Why he’s ranked 17th: With no stats, it’s very difficult to grade offensive linemen. However, Pugh has established himself as one of the Big East’s top tackles and is entering only his sophomore year. Look for Pugh to lead the way for new running back Antwon Bailey to get 1,000 yards this season.
18. Blidi Wreh-Wilson, CB, Connecticut (JR)
2010 stats: 57 tackles, 1 TFL, 4 INTs, 5 PBU
Pass defense was not a strength at Connecticut last year, ranking seventh in the Big East and 67th nationally. The Huskies should see some improvement in the secondary this year, especially with four starters back. Wreh-Wilson started all 13 games for Connecticut last season and showed a knack for making plays with the ball in his hands, taking two interceptions back for a score. He also collected seven tackles against Oklahoma in the Fiesta Bowl.
Why he’s ranked 19th: The Big East does not return a handful of standouts at cornerback, but West Virginia’s Keith Tandy and Wreh-Wilson are the best of the bunch. Wreh-Wilson has some work to do to catch Tandy as the top corner in the league, but he should turn in an all-conference season.
19. Hakeem Smith, S, Louisville (SO)
2010 stats: 88 tackles, 6 TFL
As only a freshman, Smith entered 2010 as an unknown and left as the team’s leading tackler – including a 13-tackle performance in a key eight-point win over Syracuse. The Cardinals ranked ninth nationally and second the Big East against the pass allowing only 167.4 yards per game.
Why he's ranked 19th: Smith has a chance to build on what was an excellent freshman season. Running mate free safety Shenard Holton returns alongside to man the backend of the defense, which could be even better up front under defensive-minded head coach Charlie Strong. Cornerback is a major area of concern for Louisville, which makes Smith's emergence even more critical for this defense in 2011.
20. Antwon Bailey, RB, Syracuse (SR)
2010 stats: 554 yards, 2 TD, 35 rec., 306, 3 TDs
As a backup to Delone Carter, Bailey proved that he has what it takes to be a feature ballcarrier for Syracuse. The versatile tailback finished as the team’s second leading rusher, as well as the team’s No. 2 receiver (35 receptions). In the road upset of West Virginia, fans caught a glimpse of Bailey’s potential when he carried 19 times for 94 yards and caught two passes.
Why he's ranked 20th: Although he is 20 pounds light than Carter, Bailey should fill-in admirably behind what is one of the league’s top offensive lines. And with quarterback Ryan Nassib returning, new coordinator Nathaniel Hackett can barely contain his enthusiasm for the 2011 version of the Orange offense. Look for Bailey to be the focal point of a unit with eight returning starters.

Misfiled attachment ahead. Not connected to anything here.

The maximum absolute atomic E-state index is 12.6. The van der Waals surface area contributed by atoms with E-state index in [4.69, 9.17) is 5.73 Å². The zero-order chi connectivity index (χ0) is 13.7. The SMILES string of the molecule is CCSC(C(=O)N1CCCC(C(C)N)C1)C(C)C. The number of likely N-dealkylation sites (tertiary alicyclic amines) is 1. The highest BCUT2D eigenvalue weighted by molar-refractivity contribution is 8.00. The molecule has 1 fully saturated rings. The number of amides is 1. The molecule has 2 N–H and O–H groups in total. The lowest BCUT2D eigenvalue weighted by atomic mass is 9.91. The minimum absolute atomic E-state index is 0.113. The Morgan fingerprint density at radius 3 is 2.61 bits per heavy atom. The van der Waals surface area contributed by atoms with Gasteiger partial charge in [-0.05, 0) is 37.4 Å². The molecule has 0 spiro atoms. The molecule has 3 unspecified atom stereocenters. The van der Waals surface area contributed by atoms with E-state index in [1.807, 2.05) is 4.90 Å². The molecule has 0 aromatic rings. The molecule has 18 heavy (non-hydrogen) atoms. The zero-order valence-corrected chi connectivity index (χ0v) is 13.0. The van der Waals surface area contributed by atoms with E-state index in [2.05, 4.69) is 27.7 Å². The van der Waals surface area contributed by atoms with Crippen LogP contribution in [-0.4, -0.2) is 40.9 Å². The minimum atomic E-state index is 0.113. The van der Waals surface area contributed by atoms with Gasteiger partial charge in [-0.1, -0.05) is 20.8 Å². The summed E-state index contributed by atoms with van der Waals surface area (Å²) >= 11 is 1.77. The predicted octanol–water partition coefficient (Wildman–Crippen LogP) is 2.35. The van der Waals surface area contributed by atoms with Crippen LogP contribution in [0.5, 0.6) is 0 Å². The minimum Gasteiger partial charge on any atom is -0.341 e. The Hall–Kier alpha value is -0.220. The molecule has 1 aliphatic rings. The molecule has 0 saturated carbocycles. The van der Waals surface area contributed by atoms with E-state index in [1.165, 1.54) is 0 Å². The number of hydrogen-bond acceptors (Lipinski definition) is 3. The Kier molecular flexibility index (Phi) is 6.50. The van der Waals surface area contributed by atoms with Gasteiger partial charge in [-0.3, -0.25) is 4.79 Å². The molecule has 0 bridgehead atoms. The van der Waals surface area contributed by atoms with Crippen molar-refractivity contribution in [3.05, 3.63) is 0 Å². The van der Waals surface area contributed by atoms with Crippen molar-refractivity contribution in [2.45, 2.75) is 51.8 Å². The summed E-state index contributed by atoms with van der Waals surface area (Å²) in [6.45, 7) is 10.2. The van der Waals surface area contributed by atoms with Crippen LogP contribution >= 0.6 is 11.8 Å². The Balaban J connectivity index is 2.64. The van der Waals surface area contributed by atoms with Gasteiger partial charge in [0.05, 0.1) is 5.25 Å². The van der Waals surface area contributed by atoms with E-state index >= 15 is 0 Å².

21. Mohamed Sanu, WR, Rutgers (JR)
2010 stats: 44 rec., 418 yds., 2 TDs, 309 rush yds., 4 TDs, 3 passing TDs
Arguably the Big East’s most talented receiver, but coming off a disappointing sophomore year. Likely won’t play as much from the Wildcat role, but new coordinator Frank Cignetti will find ways to get him the ball.
22. Julian Miller, DE/DT, West Virginia
2010 stats: 54 tackles, 14 TFL, 9 sacks
The departures of Chris Neild and Scooter Berry will force Miller to move to tackle this year. Miller registered nine sacks last year, but those numbers could be cut due to moving inside.
23. Lucas Nix, OL, Pittsburgh (SR)
Panthers struggled to get consistent play up front last year and will be dealing with a new scheme in 2011. Nix should be the top lineman and a likely All-Big East selection.
24. Chas Alecxih, DT, Pittsburgh (SR)
2010 stats: 57 tackles, 9 TFL, 7.5 sacks
Stats may drop as he helps to anchor the interior of Pittsburgh’s 3-4 scheme. However, he should help run defense be among the best in the conference.
25. Scott Vallone, DT, Rutgers (JR)
2010 stats: 44 tackles, 6.5 TFL, 1.5 sacks
Will be the leader of a remodeled defensive line. Was moved to nose tackle for 2011, but could be in for a breakout season as Rutgers’ top lineman.
Just Missing the Top 25
Mark Harrison, WR, Rutgers
Mario Benavides, C, Louisville
Phillip Thomas, S, Syracuse
Steve Beauharnais, LB, Rutgers
Sam Barrington, LB, South Florida
DeDe Lattimore, LB, South Florida
Don Barclay, OT, West Virginia
Dave Teggart, K, Connecticut
Quenton Washington, CB, South Florida
Derek Wolfe, DT, Cincinnati
Jeremy Wright, RB, Louisville